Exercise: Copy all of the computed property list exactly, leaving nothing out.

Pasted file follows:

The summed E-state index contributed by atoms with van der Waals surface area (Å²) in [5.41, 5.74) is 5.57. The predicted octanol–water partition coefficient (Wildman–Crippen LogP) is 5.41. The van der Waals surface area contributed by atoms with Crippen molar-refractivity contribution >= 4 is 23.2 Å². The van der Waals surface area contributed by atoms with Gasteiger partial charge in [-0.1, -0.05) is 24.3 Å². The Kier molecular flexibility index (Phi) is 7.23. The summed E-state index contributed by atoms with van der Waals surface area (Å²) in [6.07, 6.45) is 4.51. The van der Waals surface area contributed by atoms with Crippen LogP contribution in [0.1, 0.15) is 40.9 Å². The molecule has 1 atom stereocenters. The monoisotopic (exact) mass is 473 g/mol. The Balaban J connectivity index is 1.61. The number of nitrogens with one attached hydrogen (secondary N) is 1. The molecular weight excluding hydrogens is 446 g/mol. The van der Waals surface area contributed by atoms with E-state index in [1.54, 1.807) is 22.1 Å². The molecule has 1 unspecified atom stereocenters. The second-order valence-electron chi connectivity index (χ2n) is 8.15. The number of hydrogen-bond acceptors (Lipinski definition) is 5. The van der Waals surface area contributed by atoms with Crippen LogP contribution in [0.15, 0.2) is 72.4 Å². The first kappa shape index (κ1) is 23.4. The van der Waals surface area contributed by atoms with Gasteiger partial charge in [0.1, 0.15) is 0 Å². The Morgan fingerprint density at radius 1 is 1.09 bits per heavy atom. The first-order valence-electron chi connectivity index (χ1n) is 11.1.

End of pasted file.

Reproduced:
The summed E-state index contributed by atoms with van der Waals surface area (Å²) in [5.41, 5.74) is 5.57. The predicted octanol–water partition coefficient (Wildman–Crippen LogP) is 5.41. The van der Waals surface area contributed by atoms with Crippen molar-refractivity contribution >= 4 is 23.2 Å². The van der Waals surface area contributed by atoms with Gasteiger partial charge in [-0.1, -0.05) is 24.3 Å². The Kier molecular flexibility index (Phi) is 7.23. The summed E-state index contributed by atoms with van der Waals surface area (Å²) in [6.07, 6.45) is 4.51. The van der Waals surface area contributed by atoms with Crippen LogP contribution in [0.1, 0.15) is 40.9 Å². The molecule has 1 atom stereocenters. The monoisotopic (exact) mass is 473 g/mol. The Balaban J connectivity index is 1.61. The number of nitrogens with one attached hydrogen (secondary N) is 1. The molecular weight excluding hydrogens is 446 g/mol. The van der Waals surface area contributed by atoms with E-state index in [1.54, 1.807) is 22.1 Å². The molecule has 1 unspecified atom stereocenters. The second-order valence-electron chi connectivity index (χ2n) is 8.15. The number of hydrogen-bond acceptors (Lipinski definition) is 5. The van der Waals surface area contributed by atoms with Crippen LogP contribution in [0.15, 0.2) is 72.4 Å². The first kappa shape index (κ1) is 23.4. The van der Waals surface area contributed by atoms with Gasteiger partial charge in [0.1, 0.15) is 0 Å². The Morgan fingerprint density at radius 1 is 1.09 bits per heavy atom. The first-order valence-electron chi connectivity index (χ1n) is 11.1.